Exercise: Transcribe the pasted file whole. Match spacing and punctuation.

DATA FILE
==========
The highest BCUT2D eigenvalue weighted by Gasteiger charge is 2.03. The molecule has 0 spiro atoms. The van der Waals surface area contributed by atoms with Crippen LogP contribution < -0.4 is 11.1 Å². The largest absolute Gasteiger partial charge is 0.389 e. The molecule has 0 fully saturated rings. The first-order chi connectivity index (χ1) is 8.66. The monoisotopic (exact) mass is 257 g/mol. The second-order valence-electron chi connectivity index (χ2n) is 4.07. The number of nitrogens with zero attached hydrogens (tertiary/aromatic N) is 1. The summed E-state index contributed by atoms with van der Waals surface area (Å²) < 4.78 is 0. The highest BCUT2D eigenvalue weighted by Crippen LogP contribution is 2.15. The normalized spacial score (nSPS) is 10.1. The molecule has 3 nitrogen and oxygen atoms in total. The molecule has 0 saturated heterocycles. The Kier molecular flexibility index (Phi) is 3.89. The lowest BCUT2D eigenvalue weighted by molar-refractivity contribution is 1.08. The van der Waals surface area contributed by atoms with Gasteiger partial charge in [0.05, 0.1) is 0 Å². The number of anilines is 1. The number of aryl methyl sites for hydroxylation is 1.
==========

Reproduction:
The highest BCUT2D eigenvalue weighted by Gasteiger charge is 2.03. The molecule has 0 spiro atoms. The van der Waals surface area contributed by atoms with Crippen LogP contribution < -0.4 is 11.1 Å². The largest absolute Gasteiger partial charge is 0.389 e. The molecule has 0 fully saturated rings. The first-order chi connectivity index (χ1) is 8.66. The monoisotopic (exact) mass is 257 g/mol. The second-order valence-electron chi connectivity index (χ2n) is 4.07. The number of nitrogens with zero attached hydrogens (tertiary/aromatic N) is 1. The summed E-state index contributed by atoms with van der Waals surface area (Å²) < 4.78 is 0. The highest BCUT2D eigenvalue weighted by Crippen LogP contribution is 2.15. The normalized spacial score (nSPS) is 10.1. The molecule has 3 nitrogen and oxygen atoms in total. The molecule has 0 saturated heterocycles. The Kier molecular flexibility index (Phi) is 3.89. The lowest BCUT2D eigenvalue weighted by molar-refractivity contribution is 1.08. The van der Waals surface area contributed by atoms with Gasteiger partial charge in [0.05, 0.1) is 0 Å². The number of anilines is 1. The number of aryl methyl sites for hydroxylation is 1.